Steel-making is a big challenge in trying to reduce carbon emissions. It is a very useful engineering and construction material, and very recyclable, but making it and recycling it usually involve large amounts of fossil fuels.
The industry calculates that for every tonne of steel made about two tonnes of carbon dioxide are emitted. Overall, the steel industry is responsible for about eight per cent of global climate emissions, a share which will grow and grow as other sectors decarbonise.
For about 150 years, Scotland’s steel industry was massive. Decline from the 1970s saw the biggest plant, at Ravenscraig, close in 1992.
Now the sole remaining production in Scotland comes from Liberty Steel, which makes steel plate for shipbuilding and other uses at the Dalzell works.
A traditional steel mill uses coal in a blast furnace to make or recycle steel but electric arc furnaces can be used instead. The Liberty group of companies that runs Dalzell already operates an electric arc furnace at Rotherham and there are many such furnaces across Europe.
Scotland has a unique opportunity to create a greener steel industry. We have plentiful supplies of renewable energy to power an electric arc furnace and the oil industry will be producing large quantities of scrap steel for recycling over the next decade.
Just up to 2027 the industry predicts that 203 oil and gas fields in UK waters will decommission nearly 1,500 wells and 74 drilling platforms, creating nearly a million tonnes of material for recycling, most of it steel. The offshore wind industry is predicted to produce a similar tonnage of steel for recycling by 2050.
A plan to use Inchgreen Dock between Greenock and Port Glasgow for ship-breaking is predicted to create another million tonnes of scrap steel every year, but the current plan is to export it for recycling. More generally, Scotland produces about 800,000 tonnes of scrap steel a year and all of it is exported. Some of it travels as far as Turkey and Pakistan.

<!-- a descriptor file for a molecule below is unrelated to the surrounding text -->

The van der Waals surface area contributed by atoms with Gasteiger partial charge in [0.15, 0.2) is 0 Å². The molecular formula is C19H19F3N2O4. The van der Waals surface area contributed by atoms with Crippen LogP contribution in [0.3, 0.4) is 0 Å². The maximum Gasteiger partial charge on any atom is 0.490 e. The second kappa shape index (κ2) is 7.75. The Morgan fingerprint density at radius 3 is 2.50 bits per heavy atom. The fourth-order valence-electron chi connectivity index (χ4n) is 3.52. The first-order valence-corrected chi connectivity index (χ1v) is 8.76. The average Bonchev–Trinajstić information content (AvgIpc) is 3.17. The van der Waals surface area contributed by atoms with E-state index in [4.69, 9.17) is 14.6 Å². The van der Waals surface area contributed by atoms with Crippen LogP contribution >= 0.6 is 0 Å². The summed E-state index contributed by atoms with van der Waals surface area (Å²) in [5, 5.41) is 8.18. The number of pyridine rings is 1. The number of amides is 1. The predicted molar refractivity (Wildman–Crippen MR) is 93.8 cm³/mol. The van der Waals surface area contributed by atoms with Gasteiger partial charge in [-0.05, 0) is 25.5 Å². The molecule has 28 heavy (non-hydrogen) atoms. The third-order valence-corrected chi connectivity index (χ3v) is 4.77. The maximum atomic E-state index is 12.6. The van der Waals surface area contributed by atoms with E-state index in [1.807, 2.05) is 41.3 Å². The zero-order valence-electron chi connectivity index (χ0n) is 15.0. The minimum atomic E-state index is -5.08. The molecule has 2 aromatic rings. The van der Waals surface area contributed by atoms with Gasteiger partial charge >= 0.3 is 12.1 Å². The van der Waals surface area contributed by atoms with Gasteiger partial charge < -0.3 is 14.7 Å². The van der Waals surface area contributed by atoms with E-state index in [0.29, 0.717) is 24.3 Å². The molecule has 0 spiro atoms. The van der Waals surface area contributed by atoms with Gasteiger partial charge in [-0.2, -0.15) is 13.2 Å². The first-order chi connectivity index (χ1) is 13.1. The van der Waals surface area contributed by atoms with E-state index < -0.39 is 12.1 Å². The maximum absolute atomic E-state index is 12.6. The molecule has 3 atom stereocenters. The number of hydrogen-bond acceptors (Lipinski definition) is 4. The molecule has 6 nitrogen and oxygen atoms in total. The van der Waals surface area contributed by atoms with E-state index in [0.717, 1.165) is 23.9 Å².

Electrically-powered recycling of steel here instead of exporting it would create jobs and contribute to the just transition agenda of helping people in the oil industry find work in cleaner industries.
The war in Ukraine has changed the economics of energy. An electric steelworks uses a lot of electricity but the current high price of coal and gas means arc furnaces are looking more competitive by the day. The same geopolitical considerations mean we should be worried that Russia and China are in the top four producers of new steel used in Europe – having our own, local production would be a very valuable safeguard against international steel price fluctuations.
Plans have already been mooted to revive the Ardersier facility, which created many of the North Sea’s oil rigs in the first place, and turn it into a decommissioning yard with an electric arc furnace.
Scotland has everything going for us but we need the Scottish Government and their enterprise agencies to step up in a big way if we are not to miss this huge opportunity to create a green industry.
Dr Richard Dixon is an environmental campaigner and consultant